Gatland grudgingly described Ireland's tactics as "effective" and admitted he was surprised by the conservative nature of Schmidt's approach.

His fellow New Zealander later shrugged and said the weather forecast had done much to inform his plans.

Ireland smashed the big Welsh backs in contact and got over the ball. Lydiate carried his woeful Racing Metro form into the red jersey, while the undercooked Sam Warburton and Gethin Jenkins looked like the Cardiff Blues versions of themselves.

The hosts, meanwhile, kept it simple and used their maul to devastating effect. While Kiss will take the plaudits for the shut-out, forwards coach John Plumtree's influence on the excellent forwards cannot be overlooked.

Whether it will be enough to beat England remains to be seen and the challenge for Schmidt is to add some of his trademark sparkle to the work behind the scrum where Ireland have failed to get anything moving so far.

They could justifiably ask how they played against 15 men for so long at the weekend with the high penalty concession rate, but Shaun Edwards appeared to have worked out what was coming from the Irish backline.

So Ireland went over the Welsh, with Sexton and Murray targeting the wings and poor Liam Williams – an early replacement for Scott Williams who damaged his shoulders when making a huge, no-arm hit on Brian O'Driscoll – must have been dizzy.

Two early Welsh infringements at ruck-time had allowed Sexton build a six-point lead before Rob Kearney brilliantly beat Leigh Halfpenny to his own kick and, with the help of Mike Ross, presented the ball for the out-half to turn Rhys Priestland who carried into touch.

Rory Best found Devin Toner with his throw, he handed off to Chris Henry quickly to avoid a sacking and the Ulster man marched over for his first international try.

Sexton converted and, although he missed a long-range penalty with the last play of the half, a 13-0 lead was sufficient reward for Ireland's efforts.

Wales' plan A had been stifled and they had no alternative to which to turn. Mike Phillips lost his cool repeatedly, Ireland were having joy on Welsh ball and the breakdown was going the home side's way. Andrew Coombs took Cian Healy out in an attempt to halt the maul, so Sexton extended the lead and, as the rain began to fall, Schmidt felt secure enough to haul O'Connell and Ross ashore.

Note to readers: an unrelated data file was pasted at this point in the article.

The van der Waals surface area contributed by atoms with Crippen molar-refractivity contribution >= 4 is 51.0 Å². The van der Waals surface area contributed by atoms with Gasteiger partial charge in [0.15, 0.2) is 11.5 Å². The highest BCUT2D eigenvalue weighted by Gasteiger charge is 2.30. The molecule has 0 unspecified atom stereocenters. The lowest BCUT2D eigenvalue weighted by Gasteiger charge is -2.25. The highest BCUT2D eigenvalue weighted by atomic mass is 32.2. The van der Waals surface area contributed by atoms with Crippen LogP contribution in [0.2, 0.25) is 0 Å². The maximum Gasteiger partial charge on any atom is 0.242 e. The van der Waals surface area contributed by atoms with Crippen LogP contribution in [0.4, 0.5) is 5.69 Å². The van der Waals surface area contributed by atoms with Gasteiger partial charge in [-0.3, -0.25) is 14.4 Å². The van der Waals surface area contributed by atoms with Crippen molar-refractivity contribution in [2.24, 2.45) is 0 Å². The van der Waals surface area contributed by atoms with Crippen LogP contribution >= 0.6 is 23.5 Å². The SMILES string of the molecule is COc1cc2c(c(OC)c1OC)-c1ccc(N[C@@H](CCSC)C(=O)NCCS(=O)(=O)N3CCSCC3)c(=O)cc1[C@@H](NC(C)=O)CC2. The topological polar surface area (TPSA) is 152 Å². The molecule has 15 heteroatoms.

Marty Moore conceded a penalty in his first scrum and Halfpenny finally got his side off the mark, but Sexton extended the gap to 16 points with another penalty inside three minutes.

Wales knew the game was up and, although they got over the line through replacement tighthead Rhodri Jones, Wayne Barnes penalised him for a double movement.

Instead, it was Ireland who were able to ice their cake with another dominant maul that saw Henry control at the back before Murray found Jackson who went over untouched until Liam Williams' elbow to the face sparked the row that saw Phillips finally binned.

An injury-time breakout by Isaac Boss and Jackson almost created a third try, but Halfpenny got a hand in and Alex Cuthbert hauled Dave Kearney down.

That would have been greedy, Ireland had had their fill.

Amid all of the sub-plots, raw aggression and the boot of Sexton won out and the champions had been derailed.

"They've kicked the leather off it but it's been effective," Gatland concluded.

"They played a lot of one-pass rugby and potentially sometimes in the past we've been criticised for not playing rugby and we've gone out to move the ball around ... but that said I'm not making excuses, the performance wasn't good enough, Ireland deserved to win."

Onwards to Twickenham.

Irish Independent